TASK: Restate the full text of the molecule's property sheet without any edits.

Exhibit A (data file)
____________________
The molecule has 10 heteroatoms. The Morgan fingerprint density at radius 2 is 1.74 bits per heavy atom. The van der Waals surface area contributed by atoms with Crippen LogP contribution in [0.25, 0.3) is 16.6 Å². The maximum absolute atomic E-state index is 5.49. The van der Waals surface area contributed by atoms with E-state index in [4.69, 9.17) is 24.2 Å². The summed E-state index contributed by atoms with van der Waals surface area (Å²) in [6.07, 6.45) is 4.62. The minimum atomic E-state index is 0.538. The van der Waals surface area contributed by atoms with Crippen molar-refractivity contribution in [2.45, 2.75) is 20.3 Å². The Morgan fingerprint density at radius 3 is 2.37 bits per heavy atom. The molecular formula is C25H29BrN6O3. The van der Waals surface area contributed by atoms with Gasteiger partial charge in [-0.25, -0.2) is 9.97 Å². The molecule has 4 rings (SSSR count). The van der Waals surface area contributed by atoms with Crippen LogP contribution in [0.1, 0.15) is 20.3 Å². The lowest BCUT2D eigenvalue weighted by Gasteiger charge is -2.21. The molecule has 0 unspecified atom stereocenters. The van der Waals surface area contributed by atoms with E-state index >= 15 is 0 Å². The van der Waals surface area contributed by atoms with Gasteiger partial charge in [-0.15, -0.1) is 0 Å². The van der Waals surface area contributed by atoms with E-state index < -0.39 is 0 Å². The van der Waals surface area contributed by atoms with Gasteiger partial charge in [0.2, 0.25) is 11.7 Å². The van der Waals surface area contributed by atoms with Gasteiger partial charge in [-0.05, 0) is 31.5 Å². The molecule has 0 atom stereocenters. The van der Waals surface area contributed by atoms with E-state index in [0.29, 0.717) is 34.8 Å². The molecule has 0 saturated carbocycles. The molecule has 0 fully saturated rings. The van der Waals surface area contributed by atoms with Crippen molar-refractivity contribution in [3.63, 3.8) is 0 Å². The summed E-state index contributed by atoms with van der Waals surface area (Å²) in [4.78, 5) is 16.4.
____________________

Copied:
The molecule has 10 heteroatoms. The Morgan fingerprint density at radius 2 is 1.74 bits per heavy atom. The van der Waals surface area contributed by atoms with Crippen LogP contribution in [0.25, 0.3) is 16.6 Å². The maximum absolute atomic E-state index is 5.49. The van der Waals surface area contributed by atoms with E-state index in [4.69, 9.17) is 24.2 Å². The summed E-state index contributed by atoms with van der Waals surface area (Å²) in [6.07, 6.45) is 4.62. The minimum atomic E-state index is 0.538. The van der Waals surface area contributed by atoms with Crippen molar-refractivity contribution in [2.45, 2.75) is 20.3 Å². The Morgan fingerprint density at radius 3 is 2.37 bits per heavy atom. The molecular formula is C25H29BrN6O3. The van der Waals surface area contributed by atoms with Gasteiger partial charge in [-0.25, -0.2) is 9.97 Å². The molecule has 4 rings (SSSR count). The van der Waals surface area contributed by atoms with Crippen LogP contribution in [0.1, 0.15) is 20.3 Å². The lowest BCUT2D eigenvalue weighted by Gasteiger charge is -2.21. The molecule has 0 unspecified atom stereocenters. The van der Waals surface area contributed by atoms with E-state index >= 15 is 0 Å². The van der Waals surface area contributed by atoms with Gasteiger partial charge in [-0.15, -0.1) is 0 Å². The van der Waals surface area contributed by atoms with E-state index < -0.39 is 0 Å². The van der Waals surface area contributed by atoms with Gasteiger partial charge in [0.2, 0.25) is 11.7 Å². The van der Waals surface area contributed by atoms with Gasteiger partial charge in [-0.05, 0) is 31.5 Å². The molecule has 0 atom stereocenters. The van der Waals surface area contributed by atoms with E-state index in [0.29, 0.717) is 34.8 Å². The molecule has 0 saturated carbocycles. The molecule has 0 fully saturated rings. The van der Waals surface area contributed by atoms with Crippen molar-refractivity contribution in [3.63, 3.8) is 0 Å². The summed E-state index contributed by atoms with van der Waals surface area (Å²) in [4.78, 5) is 16.4.